Suddenly, I heard a whisper from the far end of the marble countertop…”Hey, it’s me, Hot Chocolate.  I’m smooth and creamy and warm and viscous.  I’m sweet, but I’m also a liquid, so solids don’t feel threatened by me.  In fact, we’re good friends, Pretzel Croissant and me.”

Turns out they were best friends.

So you see, I quite proudly wear may badge of indecisiveness.  It’s a happy ending like this that makes me perfectly at ease with my perfectly reasonable approach to non-choice.  I always manage to find a win-win somewhere.

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I am a chocolate lover,  I really am.  Dark/semi-sweet/milk/caramel-laced/cookie-embedded…even the non-technical variety of white.  It’s simple, really – a melty nub of silky smooth chocolate on your tongue can satiate to your very core.  And when I close my eyes and imagine this, I see milky brown hues, fluid, organic ripples, and soft, muted, neutral shades.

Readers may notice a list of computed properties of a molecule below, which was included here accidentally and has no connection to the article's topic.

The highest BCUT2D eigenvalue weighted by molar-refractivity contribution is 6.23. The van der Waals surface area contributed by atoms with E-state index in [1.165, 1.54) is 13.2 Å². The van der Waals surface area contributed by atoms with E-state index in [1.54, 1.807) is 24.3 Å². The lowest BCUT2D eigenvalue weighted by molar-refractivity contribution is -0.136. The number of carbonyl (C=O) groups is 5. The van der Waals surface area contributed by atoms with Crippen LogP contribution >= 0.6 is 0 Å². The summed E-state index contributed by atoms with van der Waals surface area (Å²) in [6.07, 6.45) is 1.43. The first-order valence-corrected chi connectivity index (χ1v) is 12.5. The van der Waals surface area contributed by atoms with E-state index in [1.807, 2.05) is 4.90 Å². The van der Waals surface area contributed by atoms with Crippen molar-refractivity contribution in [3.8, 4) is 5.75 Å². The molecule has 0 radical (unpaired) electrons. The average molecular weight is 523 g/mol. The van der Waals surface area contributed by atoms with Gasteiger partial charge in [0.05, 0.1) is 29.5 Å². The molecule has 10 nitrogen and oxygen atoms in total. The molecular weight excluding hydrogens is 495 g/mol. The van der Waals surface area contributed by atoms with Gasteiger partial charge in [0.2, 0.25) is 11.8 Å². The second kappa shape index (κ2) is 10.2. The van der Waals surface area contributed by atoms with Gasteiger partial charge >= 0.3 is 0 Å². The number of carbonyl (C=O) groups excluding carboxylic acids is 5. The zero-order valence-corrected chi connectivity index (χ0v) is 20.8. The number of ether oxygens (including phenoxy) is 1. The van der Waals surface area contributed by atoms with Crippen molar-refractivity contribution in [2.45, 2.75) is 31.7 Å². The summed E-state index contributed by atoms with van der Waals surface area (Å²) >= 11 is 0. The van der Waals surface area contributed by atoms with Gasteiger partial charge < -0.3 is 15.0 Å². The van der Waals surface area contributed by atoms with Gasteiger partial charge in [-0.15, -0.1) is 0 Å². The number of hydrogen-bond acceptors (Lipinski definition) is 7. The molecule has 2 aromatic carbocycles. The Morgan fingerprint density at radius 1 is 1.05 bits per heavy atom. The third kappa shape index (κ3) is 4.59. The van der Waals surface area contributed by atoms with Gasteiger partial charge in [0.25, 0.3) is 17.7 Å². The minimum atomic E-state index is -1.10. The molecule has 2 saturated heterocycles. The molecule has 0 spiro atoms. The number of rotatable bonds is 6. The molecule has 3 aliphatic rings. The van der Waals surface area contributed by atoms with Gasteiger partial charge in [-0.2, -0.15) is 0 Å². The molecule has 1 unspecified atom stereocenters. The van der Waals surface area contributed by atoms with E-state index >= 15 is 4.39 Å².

What I don’t see is green and black, and when I see Green & Black’s written on the wrapper of a fine bar of chocolate, my brain starts to cramp from the disconnect.  “Green” and “black” are rigid.  They’re harsh and sharp.  There are no shared tones across green and black and chocolate.  It’s an uncomfortable thought and it makes me enjoy the chocolate less.

I read the story on the website…I get it.  Appreciate the thinking, even.  But I don’t like it- chocolate is such an experiential food, and you don’t want to tamper with that by throwing in seemingly random words of a clashing color palate.  That’s like hanging up a Jackson Pollack next to a Monet.  Or wearing a mink coat over a Gore-Tex sweatshirt.  Wrong, just wrong.